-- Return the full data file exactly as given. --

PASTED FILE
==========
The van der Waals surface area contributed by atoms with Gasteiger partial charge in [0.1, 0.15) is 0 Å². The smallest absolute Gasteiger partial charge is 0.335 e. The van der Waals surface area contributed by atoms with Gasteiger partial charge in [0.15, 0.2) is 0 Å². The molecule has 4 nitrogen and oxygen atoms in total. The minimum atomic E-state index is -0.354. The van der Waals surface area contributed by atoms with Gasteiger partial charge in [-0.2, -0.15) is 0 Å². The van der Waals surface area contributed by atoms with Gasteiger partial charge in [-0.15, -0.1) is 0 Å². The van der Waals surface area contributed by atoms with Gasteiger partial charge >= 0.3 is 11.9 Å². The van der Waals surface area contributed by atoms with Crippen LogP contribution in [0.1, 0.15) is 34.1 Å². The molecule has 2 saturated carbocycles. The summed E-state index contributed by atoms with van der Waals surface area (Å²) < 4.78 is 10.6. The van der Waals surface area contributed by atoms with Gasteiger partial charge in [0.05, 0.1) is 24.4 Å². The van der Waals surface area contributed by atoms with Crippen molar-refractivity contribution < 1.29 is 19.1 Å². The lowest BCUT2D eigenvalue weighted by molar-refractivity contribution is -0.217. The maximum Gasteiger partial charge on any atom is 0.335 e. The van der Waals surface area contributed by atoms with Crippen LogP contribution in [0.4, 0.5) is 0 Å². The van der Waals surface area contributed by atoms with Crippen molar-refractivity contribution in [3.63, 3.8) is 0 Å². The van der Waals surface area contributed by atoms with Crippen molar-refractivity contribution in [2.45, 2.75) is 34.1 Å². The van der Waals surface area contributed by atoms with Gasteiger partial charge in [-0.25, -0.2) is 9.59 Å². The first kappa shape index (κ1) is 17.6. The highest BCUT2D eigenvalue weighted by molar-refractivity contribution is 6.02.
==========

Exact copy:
The van der Waals surface area contributed by atoms with Gasteiger partial charge in [0.1, 0.15) is 0 Å². The smallest absolute Gasteiger partial charge is 0.335 e. The van der Waals surface area contributed by atoms with Gasteiger partial charge in [0.15, 0.2) is 0 Å². The molecule has 4 nitrogen and oxygen atoms in total. The minimum atomic E-state index is -0.354. The van der Waals surface area contributed by atoms with Gasteiger partial charge in [-0.2, -0.15) is 0 Å². The van der Waals surface area contributed by atoms with Gasteiger partial charge in [-0.15, -0.1) is 0 Å². The van der Waals surface area contributed by atoms with Gasteiger partial charge >= 0.3 is 11.9 Å². The van der Waals surface area contributed by atoms with Crippen LogP contribution in [0.1, 0.15) is 34.1 Å². The molecule has 2 saturated carbocycles. The summed E-state index contributed by atoms with van der Waals surface area (Å²) < 4.78 is 10.6. The van der Waals surface area contributed by atoms with Gasteiger partial charge in [0.05, 0.1) is 24.4 Å². The van der Waals surface area contributed by atoms with Crippen molar-refractivity contribution < 1.29 is 19.1 Å². The lowest BCUT2D eigenvalue weighted by molar-refractivity contribution is -0.217. The maximum Gasteiger partial charge on any atom is 0.335 e. The van der Waals surface area contributed by atoms with Crippen LogP contribution in [0.4, 0.5) is 0 Å². The van der Waals surface area contributed by atoms with Crippen molar-refractivity contribution in [3.63, 3.8) is 0 Å². The van der Waals surface area contributed by atoms with Crippen molar-refractivity contribution in [2.45, 2.75) is 34.1 Å². The van der Waals surface area contributed by atoms with Gasteiger partial charge in [-0.25, -0.2) is 9.59 Å². The first kappa shape index (κ1) is 17.6. The highest BCUT2D eigenvalue weighted by molar-refractivity contribution is 6.02.